Do you know the key performance indicator which identifies the variation in tonnes of finished product leaving the mill, when compared with the tonnage of raw material which originally arrived? This is one vital question which far too many managers responsible for managing feed mills cannot answer accurately.
By Ian Buick, Operations Management Services Ltd, UK
When 100 tonnes raw materials arrive at the plant and 1% is lost in the process loss it means that only 99 tonnes leave. So why is it happening, how can it be identified and how can it be corrected? There can be a number reasons why a mill loses stock or suffers shrink:
- Losses due to moisture reduction in processing;
- Unauthorised removal of feed from site;
- Failure to account for movements of material properly;
- Material being spoilt and thrown away;
- Dust emissions from inefficient control equipment.
The last four can be dealt with through good management of maintenance, production and administration. Moisture loss, the most significant factor, is more complex and needs further explanation.
None of the aforementioned, however, will be obvious, unless the overall reconciliation of material movements is done on a regular basis.
If moisture changes during production are examined, it is possible to create profiles for feed through the process. Figure 1 shows a typical feed passing though the feed production process and indicates the main points at which moisture changes. Without correcting action, mills can suffer between 0.5 and 1.5% moisture losses. With net profit margins in some feed companies being as low as 1 to 2 %, this factor alone could influence whether or not that company returns a profit or loss, so it really is a vital part of mill management control.
The diagram highlights the effects of grinding and cooling on moisture losses. The first is almost impossible to prevent. It can be reduced by maintaining grinder beaters, screens and the air system in good condition, but losses will still be experienced. Cooling is an evaporative process so moisture reduction is essential, but there may be times when cooling is too efficient and over drying is experienced.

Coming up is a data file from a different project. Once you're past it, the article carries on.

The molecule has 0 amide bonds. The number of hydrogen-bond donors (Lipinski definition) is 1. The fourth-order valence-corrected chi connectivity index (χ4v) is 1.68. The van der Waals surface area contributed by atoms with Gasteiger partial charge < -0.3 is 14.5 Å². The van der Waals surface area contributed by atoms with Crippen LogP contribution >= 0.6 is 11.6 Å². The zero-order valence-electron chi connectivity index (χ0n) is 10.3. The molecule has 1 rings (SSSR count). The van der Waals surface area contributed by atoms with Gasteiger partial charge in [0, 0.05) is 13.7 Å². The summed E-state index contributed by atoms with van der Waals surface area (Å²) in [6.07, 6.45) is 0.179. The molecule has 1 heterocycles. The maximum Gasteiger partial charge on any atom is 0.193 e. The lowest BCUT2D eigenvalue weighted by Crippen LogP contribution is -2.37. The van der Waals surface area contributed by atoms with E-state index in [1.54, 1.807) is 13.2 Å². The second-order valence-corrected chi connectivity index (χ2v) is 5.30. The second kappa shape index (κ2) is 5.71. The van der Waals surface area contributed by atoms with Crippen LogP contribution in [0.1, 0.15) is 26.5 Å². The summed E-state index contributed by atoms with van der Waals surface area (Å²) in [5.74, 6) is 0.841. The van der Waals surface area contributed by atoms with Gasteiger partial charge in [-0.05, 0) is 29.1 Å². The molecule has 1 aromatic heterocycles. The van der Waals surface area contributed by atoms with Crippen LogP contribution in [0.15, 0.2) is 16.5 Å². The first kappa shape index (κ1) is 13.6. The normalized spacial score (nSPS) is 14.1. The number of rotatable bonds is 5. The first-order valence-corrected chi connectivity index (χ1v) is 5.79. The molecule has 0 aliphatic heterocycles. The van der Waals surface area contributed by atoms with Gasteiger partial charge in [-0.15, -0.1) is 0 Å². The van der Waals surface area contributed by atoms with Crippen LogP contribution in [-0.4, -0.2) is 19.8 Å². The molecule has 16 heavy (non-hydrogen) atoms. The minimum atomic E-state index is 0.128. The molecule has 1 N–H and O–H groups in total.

The only way to fully correct this effect is to add water. The difficulty is ensuring that the water is retained, and that the pellet press is capable of pelleting the higher moisture material.
Since the late 1990’s the Akzo Nobel emulsifier Bredol has been used to assist in correcting the problem, in addition to providing other significant production benefits. It not only allows the retention of higher moisture than pure water, it also allows more water to be added than the press would normally be able to handle. This is particularly important in hot dry climates. One recent full scale production trial in Australia demonstrated that if water levels as high as 3% were added with emulsifier, the pellet press could easily process the material, and the subsequent evaporation of excess water actually cooled the product below the ambient air temperature by 2°C. The end product moisture was then slightly higher than the calculated target from raw material moisture levels.Figure 2 shows the progression which can be achieved from zero water addition, pure water addition and increased water addition + emulsifier.
Balancing the differences
So how does a mill identify the balance of gains and losses in a mill? At its most basic, if a mill wishes to simply look at moisture variations then the testing of raw material and finished product moistures can provide results which could indicate the trend in gains or losses. There are, however, serious issues connected with moisture testing. When a mill is looking for movements of 0.5-1%, the only completely reliable method is to oven test samples.